Head of Department: Emma Wentworth (email@example.com)
Key Stage 3
Throughout Year 7, 8 and 9 we intend to support every child regardless of their ability. Students focus on the foundation of computing and ICT and cover a wide variety of projects to give them a good base for GCSE; should they choose to opt for it in year 10.
The scheme of learning is as follows:
Year 7 – Binary, HTML, Computers, Scratch, Spreadsheets and Pivot
Year 8 – Pythen, Databases, Networks, Binary, HTML, Spreadsheets
Year 9 – Back to the Future, Pythen, APPshed, Computer Hardware, Internet Safety, Graphics, Searching
Key Stage 4
At GCSE (examined through OCR) the students study three components to make up their GCSE Computing qualification
Component 01: Computer systems
Introduces students to the Central Processing Unit (CPU), computer memory and storage, wired and wireless networks, network topologies, system security and system software.
It also looks at ethical, legal, cultural and environmental concerns associated with computer science.
- Systems Architecture
- Wired and Wireless networks
- Network topologies, protocols and layers
- System Security
- System Software
- Ethical, Legal, Cultural and Environmental concerns
1 hour 30 mins
Component 02: Computational thinking, algorithms and programming
Students apply knowledge and understanding gained in component 01. They develop skills and understanding in computational thinking: algorithms, programming techniques, producing robust programs, computational logic, translators and data representation.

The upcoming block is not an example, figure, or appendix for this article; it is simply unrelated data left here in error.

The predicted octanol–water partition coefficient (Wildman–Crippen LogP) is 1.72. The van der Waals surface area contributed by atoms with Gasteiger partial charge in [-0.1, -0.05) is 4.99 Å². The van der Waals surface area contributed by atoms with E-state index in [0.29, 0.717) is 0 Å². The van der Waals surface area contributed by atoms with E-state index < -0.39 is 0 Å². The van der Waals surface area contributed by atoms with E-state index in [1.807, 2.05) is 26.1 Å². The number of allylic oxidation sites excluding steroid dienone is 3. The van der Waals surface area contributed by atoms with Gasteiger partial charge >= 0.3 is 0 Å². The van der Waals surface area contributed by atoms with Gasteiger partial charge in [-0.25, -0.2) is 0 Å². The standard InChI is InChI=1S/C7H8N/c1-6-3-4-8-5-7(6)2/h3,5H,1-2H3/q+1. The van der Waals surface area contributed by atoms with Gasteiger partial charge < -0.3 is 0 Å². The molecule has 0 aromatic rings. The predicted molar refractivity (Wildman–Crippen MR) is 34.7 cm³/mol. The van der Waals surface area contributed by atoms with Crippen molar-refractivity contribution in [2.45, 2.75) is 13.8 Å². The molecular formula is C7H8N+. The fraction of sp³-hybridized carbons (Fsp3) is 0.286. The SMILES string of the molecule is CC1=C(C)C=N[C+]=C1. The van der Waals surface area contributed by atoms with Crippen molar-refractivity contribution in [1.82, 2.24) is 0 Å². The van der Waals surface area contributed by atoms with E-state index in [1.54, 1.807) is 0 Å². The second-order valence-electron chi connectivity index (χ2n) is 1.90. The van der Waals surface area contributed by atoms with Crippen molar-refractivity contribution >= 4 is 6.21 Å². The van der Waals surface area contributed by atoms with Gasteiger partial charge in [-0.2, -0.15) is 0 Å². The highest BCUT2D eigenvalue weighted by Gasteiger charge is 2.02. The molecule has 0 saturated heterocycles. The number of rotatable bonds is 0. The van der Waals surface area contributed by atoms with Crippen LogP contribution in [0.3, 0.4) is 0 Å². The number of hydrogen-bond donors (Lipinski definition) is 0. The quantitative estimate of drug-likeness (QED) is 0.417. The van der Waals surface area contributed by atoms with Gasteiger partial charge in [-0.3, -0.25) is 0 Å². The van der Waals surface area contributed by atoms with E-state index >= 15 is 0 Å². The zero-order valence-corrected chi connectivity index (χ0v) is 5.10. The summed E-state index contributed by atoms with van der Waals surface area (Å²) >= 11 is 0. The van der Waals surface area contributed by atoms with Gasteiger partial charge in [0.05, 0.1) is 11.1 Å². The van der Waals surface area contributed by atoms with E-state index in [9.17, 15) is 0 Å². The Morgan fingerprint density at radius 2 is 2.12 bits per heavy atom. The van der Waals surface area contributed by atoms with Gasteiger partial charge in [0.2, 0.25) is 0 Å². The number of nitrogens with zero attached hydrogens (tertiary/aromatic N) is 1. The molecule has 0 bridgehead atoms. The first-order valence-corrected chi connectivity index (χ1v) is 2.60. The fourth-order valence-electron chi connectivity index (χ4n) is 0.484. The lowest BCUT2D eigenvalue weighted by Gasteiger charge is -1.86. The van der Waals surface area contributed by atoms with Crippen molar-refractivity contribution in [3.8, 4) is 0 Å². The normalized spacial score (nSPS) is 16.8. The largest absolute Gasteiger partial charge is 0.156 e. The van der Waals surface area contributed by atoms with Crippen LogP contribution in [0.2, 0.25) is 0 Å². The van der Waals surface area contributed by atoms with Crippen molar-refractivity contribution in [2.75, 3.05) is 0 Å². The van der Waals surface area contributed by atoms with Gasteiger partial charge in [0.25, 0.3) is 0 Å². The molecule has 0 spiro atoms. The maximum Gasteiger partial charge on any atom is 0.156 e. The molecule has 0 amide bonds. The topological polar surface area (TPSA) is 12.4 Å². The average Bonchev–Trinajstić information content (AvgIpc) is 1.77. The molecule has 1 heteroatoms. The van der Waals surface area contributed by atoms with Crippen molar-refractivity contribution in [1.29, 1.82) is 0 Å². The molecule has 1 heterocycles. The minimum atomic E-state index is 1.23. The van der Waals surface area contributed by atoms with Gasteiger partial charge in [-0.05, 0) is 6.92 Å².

The skills and knowledge developed within this component will support the learner when completing the Component 03 Programming Project
- Programming techniques
- Producing robust programs
- Computational logic
- Translators and facilities of languages
- Data representation
1 hour 30 mins
Component 03: Programming project
NEA – non examined assessment. Students use OCR assessment tasks to demonstrate their practical ability in the skills developed in components 01 and 02. In a controlled environment they will, define success criteria from a given problem, and then create suitable algorithms to achieve success criteria.
Students then code their solutions in a suitable programming language, and check its functionality using a suitable and documented test plan. Students have a total of 20 hours to complete their programming project.
- Programming Techniques
- Testing and evaluation and conclusions
Non exam assessment
Cambridge National in creative imedia
Our Cambridge National in Creative iMedia equips students with the wide range of knowledge and skills needed to work in the creative digital media sector. They start at pre-production and develop their skills through practical assignments as they create final multimedia products.
25% RG081 exams 1 hour and 15 minutes, pre-production for iMedia
25% RG08S Website
25% RG08Z Graphics
25% RG090 Digital Photography